In May, the House of Representatives passed the Setting Every Community
Up for Retirement Enhancement Act of 2019 (SECURE Act) with a remarkable bipartisan majority (417-3). One of the primary goals of the SECURE Act is to help current retirement plan owners maximize their savings efforts for long-term retirement income.
Some of the features of the SECURE Act include:
• Eliminating the maximum contribution age (currently 70 ½) for various retirement plans
• Delaying the age when participants must begin taking required minimum distributions (RMDs) from tax-advantaged retirement accounts from
70 ½ to 72
• Enabling more annuity options for retirement accounts
• Requiring employer plans to provide participants an annual calculation of how much income their account’s lump-sum balance could generate
• Requiring plan sponsors to allow long-term, part-time workers to participate in the company retirement plan
• Requiring that retirement account balances be distributed as taxable income to their beneficiaries within 10 years of the IRA owner’s death(with certain exceptions)
The SECURE Act is now in the Senate, where it will be considered. However,another retirement bill is working its way through the Senate that does not include provisions for part-time workers or increase the age for RMDs. The Senate’s Retirement Enhancement and Savings Act of 2019 (RESA) includes the following provisions:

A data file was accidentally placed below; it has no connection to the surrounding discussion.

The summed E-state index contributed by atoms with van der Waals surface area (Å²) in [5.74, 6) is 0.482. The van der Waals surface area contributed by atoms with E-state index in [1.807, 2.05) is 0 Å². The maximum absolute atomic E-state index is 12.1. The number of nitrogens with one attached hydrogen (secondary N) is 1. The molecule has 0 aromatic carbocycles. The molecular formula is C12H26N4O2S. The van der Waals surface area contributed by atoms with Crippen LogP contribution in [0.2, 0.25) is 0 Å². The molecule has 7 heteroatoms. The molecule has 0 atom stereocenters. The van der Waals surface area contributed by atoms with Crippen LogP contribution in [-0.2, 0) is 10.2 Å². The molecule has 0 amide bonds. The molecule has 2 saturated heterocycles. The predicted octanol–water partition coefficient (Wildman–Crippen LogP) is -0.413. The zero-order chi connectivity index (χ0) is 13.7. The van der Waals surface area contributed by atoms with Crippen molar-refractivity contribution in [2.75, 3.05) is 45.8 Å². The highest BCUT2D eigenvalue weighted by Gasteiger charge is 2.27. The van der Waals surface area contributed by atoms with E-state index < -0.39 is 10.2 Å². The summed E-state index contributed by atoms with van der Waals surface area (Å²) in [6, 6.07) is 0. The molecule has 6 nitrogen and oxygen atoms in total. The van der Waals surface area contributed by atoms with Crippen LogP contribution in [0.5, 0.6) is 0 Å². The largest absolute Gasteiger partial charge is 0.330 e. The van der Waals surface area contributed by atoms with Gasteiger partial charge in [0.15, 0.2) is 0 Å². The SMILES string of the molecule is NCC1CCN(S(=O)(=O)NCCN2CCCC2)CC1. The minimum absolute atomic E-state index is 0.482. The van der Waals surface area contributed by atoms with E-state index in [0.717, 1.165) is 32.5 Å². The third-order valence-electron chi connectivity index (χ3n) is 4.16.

• Increasing retirement plan access for workers in small companies through broader use of multiple employer plans (MEP)
• Creating a new tax credit of up to $500 per year for small-business owners to help defray the startup cost of sponsoring a new retirement plan (or transition a current plan) that includes automatic enrollment
• Repealing the maximum age (currently 70 ½) for traditional IRA contributions
• Requiring that retirement account balances be distributed as taxable income to their beneficiaries by the end of the fifth calendar year following the year of the IRA owner’s death (with certain exceptions)
While the two bills are considerably different and the Senate bill is still in the committee review stage, legislators on both sides of the aisle support retirement savings reforms. They could enact a new law by the end of the year.
“The legislation closes loopholes and makes it easier for small-business employees, home care workers and long-term part-time workers to save for retirement.”
– Rep. Richard Neal, D-Massachusetts
Chairman of the House Ways and Means Committee
3 Key Provisions that Address
Neither act has major provisions that will help Americans who simply can’t afford to save for retirement. However, for pre-retirees and retirees who are still working, the bills aim to help them stretch their current savings and improve their ongoing savings ability for the future.
1. Remove Age Limit for IRA Contributions
One of the outcomes of today’s longer lifespans is that seniors are spending more years in the workforce, well beyond traditional retirement age. As of February, more than 20% of people age 65 and up were either working or looking for work — twice as many compared to 1985. It is worth noting, however, that the majority (53%) of these older workers have a college degree and earn an average income of $78,000. In other words, for well educated seniors who are in good health and make a good salary, it just makes sense to continue working — particularly if they need or want to beef up their nest egg.